Source: Central Florida Future (University of Central Florida News)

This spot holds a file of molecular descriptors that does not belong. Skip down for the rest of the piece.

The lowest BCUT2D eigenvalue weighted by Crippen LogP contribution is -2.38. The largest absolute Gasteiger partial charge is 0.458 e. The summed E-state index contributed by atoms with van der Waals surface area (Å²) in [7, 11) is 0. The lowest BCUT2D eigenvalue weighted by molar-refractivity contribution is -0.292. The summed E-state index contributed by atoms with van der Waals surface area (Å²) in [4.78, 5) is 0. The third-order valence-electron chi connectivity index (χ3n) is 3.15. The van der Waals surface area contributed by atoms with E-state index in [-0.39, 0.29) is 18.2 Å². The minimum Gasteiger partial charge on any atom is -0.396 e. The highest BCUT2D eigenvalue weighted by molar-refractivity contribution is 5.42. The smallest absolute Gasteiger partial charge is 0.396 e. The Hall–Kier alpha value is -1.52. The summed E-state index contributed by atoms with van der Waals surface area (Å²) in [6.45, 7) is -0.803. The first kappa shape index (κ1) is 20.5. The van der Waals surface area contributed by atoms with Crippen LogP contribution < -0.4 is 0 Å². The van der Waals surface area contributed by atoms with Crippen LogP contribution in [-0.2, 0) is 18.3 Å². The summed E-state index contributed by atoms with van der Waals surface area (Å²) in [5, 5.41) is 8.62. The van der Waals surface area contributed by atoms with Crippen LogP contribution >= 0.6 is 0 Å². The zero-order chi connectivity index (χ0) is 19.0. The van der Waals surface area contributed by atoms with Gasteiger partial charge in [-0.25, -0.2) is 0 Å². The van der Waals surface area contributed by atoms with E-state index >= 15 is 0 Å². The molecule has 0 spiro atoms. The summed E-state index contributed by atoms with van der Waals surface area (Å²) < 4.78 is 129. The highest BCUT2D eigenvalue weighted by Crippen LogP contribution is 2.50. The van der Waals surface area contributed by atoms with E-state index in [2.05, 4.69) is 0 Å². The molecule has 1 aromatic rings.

On November 29, 2004 Central Florida Future (University of Central Florida) reported, "religion may have affected the decisions of many young Muslim voters, but not as strongly as foreign policy. 'The main issue Muslims care about is foreign policy because it affects them and their families overseas,' Ameer Zufari, vice president of UCF's Muslim Student Association, said. Abdullah Sheikh, a Muslim student and member of MSA, agreed. 'The block vote was much different this time than last time because last election the Muslim vote was geared toward social issues and this time it was international affairs,' Sheikh explained. He continued, 'There isn't a party that clearly identifies with Muslim needs.' Zufari and Sheikh's statements can be supported by facts. A Project MAPS/Zogby International poll released last month found that while 42 percent of the Muslim vote supported Bush in 2000, largely because his emphasis on family values fit nicely with their conservative leanings, in the 2004 election 72 percent of Muslims supported Kerry, often citing opposition to Bush's handling of Iraq. Another poll, conducted post-debate by the Washington-based Coalition on American-Islamic Relations, showed that 80 percent of likely Muslim voters planned on supporting Kerry."